One of the good things about being a privately owned company is not being beholden to the impatience of hedge fund managers and the myopic vision of some institutional investors.
Unfortunately, the corporate aversion to going public can be a major lost opportunity for individual investors. In 2012, companies such as Annie's , up 71% since its March IPO, and Splunk , up 67% since going public in April, have amply rewarded those wise enough to invest early. Still, many investors got burned by Facebook , down about 32% from its IPO levels, so not every IPO is going to be both a great company and a great value.
So while organic mac-'n'-cheese makers (Annie's), data diggers (Splunk), and social networks (Facebook) defined the 2012 IPO scene, there remain a handful of interesting IPOs to look forward to in 2013. From cliff-diving dogs to commercial space flights to discounted neon sunglasses, these three potential 2013 offerings could be some of the most varied and eccentric IPOs in years:
Familiar with action sports? Know what a camera is? This company marries the beloved arts of filming and photography with the gritty, exhilarating, and often dangerous world of extreme sports. GoPro sells small, light, and durable cameras built to withstand the conditions of skiing and snowboarding, surfing, mountain biking, kayaking, cliff diving (of the canine variety, too), helicopter rides, motorcycle races, you name it. Some of the first-person footage on GoPro's website is absolutely breathtaking. GoPro's newest Hero3 model prices anywhere from $199 to $399, depending on specs.
No other publicly traded company on the market offers cameras so uniquely positioned, with such high quality, at an affordable price. With 2011 sales of $250 million, GoPro is dominating a niche market that it essentially created, and that larger camera companies, such as Koninklijke Philips Electronics , are seemingly oblivious to.
A Reuters source in July said that GoPro was planning an IPO within the next year. So unless GoPro decides to GoPublic on Monday, we'll probably see this IPO in 2013.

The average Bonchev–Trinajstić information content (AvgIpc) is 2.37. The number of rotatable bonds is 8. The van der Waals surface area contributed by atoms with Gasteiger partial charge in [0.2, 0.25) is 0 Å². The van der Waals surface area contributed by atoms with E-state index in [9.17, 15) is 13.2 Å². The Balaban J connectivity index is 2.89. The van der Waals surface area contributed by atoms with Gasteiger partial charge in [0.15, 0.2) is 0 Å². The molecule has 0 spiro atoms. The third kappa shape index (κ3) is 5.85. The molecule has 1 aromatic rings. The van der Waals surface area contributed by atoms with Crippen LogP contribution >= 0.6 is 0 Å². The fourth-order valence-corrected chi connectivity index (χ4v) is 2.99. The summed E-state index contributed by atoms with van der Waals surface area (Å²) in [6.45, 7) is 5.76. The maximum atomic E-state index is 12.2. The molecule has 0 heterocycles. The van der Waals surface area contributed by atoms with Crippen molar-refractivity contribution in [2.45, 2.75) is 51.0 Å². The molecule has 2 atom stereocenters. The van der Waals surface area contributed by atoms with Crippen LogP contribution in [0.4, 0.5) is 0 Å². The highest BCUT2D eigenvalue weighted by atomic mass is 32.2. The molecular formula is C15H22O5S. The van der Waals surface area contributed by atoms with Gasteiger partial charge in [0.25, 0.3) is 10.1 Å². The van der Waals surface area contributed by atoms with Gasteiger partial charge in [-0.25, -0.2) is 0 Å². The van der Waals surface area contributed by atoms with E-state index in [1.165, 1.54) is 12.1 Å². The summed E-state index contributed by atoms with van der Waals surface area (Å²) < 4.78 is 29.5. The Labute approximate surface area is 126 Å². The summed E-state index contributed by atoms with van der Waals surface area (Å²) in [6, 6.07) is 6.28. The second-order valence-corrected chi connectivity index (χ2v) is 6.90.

2. Space Exploration Technologies (SpaceX)
Forty-year-old Elon Musk, presumably in an effort to upstage the unbelievable achievements of fictional superhero and card-carrying genius Tony Stark, could very well bring another company of his public in 2013. It would be the third Musk-related IPO in three years. Co-founded by Musk in 2003, electric-car manufacturer Tesla Motors was first to go public in 2010. Since then, not only has it been trying to change the future of how we travel and consume, but the stock has also essentially doubled.
A second of Musk's enterprises, SolarCity , went public just a few weeks ago; investors gave the stock a nice welcome, and shares jumped nearly 50% on the first day of trading.
If SpaceX, a private contractor that transports cargo to space, goes public, it will probably be in late 2013, Musk told Bloomberg back in April. At the time, SpaceX already had $4 billion in contracts tied up through 2017, although it was rewarded with an additional $1.6 billion contract after a successful supply run to the International Space Station in May.
Of course, Elon "No, really, I am Iron Man" Musk, just like his comic-book doppelganger, is making some powerful enemies as a result of his success. Lockheed Martin and Boeing have started taking shots at their new competitor, especially after SpaceX landed a $900 million contract with the Air Force.
Partially owned by Amazon.com , the head of this daily-deal site's U.K. operations was quoted in July as saying a 2013 IPO is likely. Given some of the, uh, developments in 2012, it's understandable that the company would want to delay an equity offering. First, the poster child for daily-deal sites, Groupon , went public in November 2011 at $20 per share. Despite briefly reaching $25 a share earlier this year, the stock has torpedoed since and currently trades at less than $5 a pop.
The other 800-pound lemon in the room that would have made a LivingSocial IPO ill advised this year was, of course, Facebook. Not only was Facebook's opening day on the Nasdaq riddled with trading glitches, but the subsequent performance of Facebook's stock was also abysmal enough to give any Internet-based business considering a public offering second thoughts. Going public in May at $38 a share, the stock had lost half of its value by the end of August, causing fellow Fool contributor Morgan Housel to proclaim Facebook the worst IPO of all time.